We have Glow Worms at the reserve - and they are doing very well! For more details contact Ann Bowker.
Here are Ann's records of glow worms since 2001:
We've know about the glow worms on the site ever since the reserve opened - they started in the north west part of the reserve in a damp area with low brambles. Since then the have spread out to cover an increasingly large area.
They are beetles about 25mm long and although the larvae can glow intermittently every 1-2 seconds, the adult females are the ones most likely to be seen, as they glow for up to 5 hours per night. The best time is about 11pm.
The glowing is used to attract a mate and can last for up to 5 weeks, sometime between late May and early September.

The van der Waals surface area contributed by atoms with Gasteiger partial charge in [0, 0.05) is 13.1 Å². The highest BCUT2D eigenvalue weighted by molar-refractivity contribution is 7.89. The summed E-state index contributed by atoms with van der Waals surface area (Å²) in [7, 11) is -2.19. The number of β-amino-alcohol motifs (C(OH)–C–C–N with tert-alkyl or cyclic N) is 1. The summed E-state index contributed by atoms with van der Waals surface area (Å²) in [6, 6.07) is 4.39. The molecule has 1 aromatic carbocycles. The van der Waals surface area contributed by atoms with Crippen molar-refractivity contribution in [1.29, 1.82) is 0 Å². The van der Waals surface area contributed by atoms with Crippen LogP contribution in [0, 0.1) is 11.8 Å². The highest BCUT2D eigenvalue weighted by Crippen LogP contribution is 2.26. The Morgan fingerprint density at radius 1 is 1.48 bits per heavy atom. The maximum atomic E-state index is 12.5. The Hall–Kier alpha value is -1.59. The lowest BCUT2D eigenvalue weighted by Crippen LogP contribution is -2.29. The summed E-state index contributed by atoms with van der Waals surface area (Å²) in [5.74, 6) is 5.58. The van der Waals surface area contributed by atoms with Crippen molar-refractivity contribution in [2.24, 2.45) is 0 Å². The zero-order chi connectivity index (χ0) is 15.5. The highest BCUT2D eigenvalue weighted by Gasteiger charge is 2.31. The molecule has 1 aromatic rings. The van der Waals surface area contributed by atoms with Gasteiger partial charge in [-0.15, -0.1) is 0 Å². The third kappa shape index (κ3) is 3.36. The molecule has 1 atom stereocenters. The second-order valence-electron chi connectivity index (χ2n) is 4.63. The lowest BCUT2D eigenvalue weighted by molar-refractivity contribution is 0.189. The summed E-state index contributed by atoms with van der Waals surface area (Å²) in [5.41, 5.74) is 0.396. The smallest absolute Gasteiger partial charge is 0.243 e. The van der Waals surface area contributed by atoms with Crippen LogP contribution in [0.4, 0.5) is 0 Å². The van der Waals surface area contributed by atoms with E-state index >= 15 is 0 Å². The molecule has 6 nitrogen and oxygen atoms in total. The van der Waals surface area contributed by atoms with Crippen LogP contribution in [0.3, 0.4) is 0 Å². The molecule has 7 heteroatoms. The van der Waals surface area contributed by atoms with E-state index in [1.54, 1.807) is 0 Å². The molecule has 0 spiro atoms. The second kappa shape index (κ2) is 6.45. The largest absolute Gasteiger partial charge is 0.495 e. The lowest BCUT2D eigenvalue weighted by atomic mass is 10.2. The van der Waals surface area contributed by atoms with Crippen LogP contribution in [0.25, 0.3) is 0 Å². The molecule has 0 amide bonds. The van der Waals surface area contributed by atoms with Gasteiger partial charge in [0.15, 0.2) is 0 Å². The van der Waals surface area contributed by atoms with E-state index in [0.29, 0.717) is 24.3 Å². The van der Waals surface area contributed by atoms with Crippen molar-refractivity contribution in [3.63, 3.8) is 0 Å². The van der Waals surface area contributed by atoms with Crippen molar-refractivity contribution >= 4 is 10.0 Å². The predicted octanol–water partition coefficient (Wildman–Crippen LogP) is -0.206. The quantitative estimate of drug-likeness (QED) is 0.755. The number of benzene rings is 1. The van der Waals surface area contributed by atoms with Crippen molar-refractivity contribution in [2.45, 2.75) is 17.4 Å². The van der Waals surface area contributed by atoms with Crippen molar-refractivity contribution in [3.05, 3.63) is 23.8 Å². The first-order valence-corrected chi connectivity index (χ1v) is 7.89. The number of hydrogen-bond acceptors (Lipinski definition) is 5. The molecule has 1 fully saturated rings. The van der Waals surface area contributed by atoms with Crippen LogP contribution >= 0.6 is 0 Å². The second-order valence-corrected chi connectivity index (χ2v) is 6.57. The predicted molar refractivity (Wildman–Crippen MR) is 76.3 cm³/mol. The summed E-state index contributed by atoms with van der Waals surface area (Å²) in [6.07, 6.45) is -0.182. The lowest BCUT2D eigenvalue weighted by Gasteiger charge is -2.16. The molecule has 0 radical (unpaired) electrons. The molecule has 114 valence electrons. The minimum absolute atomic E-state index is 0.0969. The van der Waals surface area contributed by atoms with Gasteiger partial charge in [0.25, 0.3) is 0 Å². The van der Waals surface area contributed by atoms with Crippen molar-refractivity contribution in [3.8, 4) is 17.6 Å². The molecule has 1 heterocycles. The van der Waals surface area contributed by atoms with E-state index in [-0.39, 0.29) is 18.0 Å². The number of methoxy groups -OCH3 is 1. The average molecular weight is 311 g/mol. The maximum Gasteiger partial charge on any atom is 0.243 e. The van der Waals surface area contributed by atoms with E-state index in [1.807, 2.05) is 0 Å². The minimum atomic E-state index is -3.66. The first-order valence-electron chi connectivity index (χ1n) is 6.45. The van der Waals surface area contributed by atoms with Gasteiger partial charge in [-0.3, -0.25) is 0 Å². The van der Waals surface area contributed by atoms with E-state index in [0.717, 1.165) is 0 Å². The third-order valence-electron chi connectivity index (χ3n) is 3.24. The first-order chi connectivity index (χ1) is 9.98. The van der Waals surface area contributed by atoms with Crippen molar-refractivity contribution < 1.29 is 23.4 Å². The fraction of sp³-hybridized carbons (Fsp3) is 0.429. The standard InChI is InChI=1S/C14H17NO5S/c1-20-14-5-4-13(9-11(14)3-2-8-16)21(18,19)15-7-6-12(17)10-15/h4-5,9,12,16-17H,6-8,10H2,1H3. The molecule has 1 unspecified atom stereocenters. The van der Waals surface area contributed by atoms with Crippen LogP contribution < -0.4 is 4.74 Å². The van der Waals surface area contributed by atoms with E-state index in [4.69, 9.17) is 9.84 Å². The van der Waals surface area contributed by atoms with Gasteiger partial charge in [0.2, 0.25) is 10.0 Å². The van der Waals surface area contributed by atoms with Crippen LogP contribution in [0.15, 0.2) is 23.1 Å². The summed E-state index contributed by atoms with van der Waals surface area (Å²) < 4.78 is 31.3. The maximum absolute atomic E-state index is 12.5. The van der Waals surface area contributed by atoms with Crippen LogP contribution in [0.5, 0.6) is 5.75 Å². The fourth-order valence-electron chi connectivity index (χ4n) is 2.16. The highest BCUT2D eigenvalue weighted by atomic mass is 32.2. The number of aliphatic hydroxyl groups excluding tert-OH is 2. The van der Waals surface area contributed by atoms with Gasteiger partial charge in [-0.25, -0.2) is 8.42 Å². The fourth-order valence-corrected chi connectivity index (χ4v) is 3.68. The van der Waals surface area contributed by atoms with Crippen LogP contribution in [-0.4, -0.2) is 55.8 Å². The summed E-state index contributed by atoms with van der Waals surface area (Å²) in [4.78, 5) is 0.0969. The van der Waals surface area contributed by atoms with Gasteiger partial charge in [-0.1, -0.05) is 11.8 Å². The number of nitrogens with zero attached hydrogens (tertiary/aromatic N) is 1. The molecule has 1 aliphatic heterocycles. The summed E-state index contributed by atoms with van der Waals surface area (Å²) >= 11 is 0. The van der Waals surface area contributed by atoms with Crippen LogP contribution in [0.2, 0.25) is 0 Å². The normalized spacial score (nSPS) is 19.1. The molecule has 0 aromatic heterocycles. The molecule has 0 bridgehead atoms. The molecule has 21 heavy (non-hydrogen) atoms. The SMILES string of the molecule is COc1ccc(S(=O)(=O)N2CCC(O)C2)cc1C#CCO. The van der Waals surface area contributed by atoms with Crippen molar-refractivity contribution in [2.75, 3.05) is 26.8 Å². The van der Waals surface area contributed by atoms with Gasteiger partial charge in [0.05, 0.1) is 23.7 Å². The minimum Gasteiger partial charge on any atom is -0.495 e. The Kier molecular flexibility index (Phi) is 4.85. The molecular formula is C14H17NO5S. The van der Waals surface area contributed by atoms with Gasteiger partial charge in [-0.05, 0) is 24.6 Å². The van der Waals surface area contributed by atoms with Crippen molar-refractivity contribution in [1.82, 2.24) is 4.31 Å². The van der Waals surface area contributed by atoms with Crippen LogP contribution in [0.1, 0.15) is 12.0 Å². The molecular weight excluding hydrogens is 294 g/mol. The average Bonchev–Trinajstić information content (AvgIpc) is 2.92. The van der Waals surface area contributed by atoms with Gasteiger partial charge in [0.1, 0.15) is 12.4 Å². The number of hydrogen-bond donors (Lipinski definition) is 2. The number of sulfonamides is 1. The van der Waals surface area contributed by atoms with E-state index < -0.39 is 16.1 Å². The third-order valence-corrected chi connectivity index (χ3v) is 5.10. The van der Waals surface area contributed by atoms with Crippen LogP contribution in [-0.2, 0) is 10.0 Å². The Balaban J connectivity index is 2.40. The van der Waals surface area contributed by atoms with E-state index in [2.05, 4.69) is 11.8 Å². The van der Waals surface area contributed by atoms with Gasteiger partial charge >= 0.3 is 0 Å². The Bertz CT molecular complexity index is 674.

Glow worms spend a few weeks as an egg, then between 1 to 2 years as a larve. After pupation they spend only a few weeks as an adult. The males can fly but the females cannot.
The habitats they like vary depending on which stage they are in their lifecycle. The larve need a good supply of snails, slugs and long grass with shelter for overwintering. The adult females need more open grassland for display, such as grass paths, but need long grass at other times.